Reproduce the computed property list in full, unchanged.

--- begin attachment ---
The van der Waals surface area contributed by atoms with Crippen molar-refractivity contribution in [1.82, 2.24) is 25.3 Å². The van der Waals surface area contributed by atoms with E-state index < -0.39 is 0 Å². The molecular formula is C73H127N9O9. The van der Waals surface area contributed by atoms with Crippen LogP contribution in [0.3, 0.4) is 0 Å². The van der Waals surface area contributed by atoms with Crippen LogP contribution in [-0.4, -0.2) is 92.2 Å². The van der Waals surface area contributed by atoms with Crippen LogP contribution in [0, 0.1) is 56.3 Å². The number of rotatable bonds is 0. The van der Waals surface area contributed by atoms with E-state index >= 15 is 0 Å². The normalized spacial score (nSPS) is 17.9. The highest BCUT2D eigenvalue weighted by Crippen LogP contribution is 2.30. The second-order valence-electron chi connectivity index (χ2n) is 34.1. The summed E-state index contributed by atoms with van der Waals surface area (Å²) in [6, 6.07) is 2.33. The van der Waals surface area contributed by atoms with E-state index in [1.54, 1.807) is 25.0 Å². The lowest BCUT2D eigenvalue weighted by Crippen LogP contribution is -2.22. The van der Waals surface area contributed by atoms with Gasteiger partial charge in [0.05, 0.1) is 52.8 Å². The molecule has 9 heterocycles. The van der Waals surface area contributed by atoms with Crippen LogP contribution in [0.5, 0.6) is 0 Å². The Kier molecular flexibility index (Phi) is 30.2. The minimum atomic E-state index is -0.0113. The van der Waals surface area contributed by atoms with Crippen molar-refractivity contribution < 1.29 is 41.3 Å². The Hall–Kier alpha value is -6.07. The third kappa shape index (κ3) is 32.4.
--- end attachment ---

The van der Waals surface area contributed by atoms with Crippen molar-refractivity contribution in [1.82, 2.24) is 25.3 Å². The van der Waals surface area contributed by atoms with E-state index < -0.39 is 0 Å². The molecular formula is C73H127N9O9. The van der Waals surface area contributed by atoms with Crippen LogP contribution in [0.3, 0.4) is 0 Å². The van der Waals surface area contributed by atoms with Crippen LogP contribution in [-0.4, -0.2) is 92.2 Å². The van der Waals surface area contributed by atoms with Crippen LogP contribution in [0, 0.1) is 56.3 Å². The number of rotatable bonds is 0. The van der Waals surface area contributed by atoms with E-state index >= 15 is 0 Å². The normalized spacial score (nSPS) is 17.9. The highest BCUT2D eigenvalue weighted by Crippen LogP contribution is 2.30. The second-order valence-electron chi connectivity index (χ2n) is 34.1. The summed E-state index contributed by atoms with van der Waals surface area (Å²) in [6, 6.07) is 2.33. The van der Waals surface area contributed by atoms with E-state index in [1.54, 1.807) is 25.0 Å². The lowest BCUT2D eigenvalue weighted by Crippen LogP contribution is -2.22. The van der Waals surface area contributed by atoms with Gasteiger partial charge in [0.05, 0.1) is 52.8 Å². The molecule has 9 heterocycles. The van der Waals surface area contributed by atoms with Crippen LogP contribution in [0.5, 0.6) is 0 Å². The Kier molecular flexibility index (Phi) is 30.2. The minimum atomic E-state index is -0.0113. The van der Waals surface area contributed by atoms with Crippen molar-refractivity contribution < 1.29 is 41.3 Å². The Hall–Kier alpha value is -6.07. The third kappa shape index (κ3) is 32.4.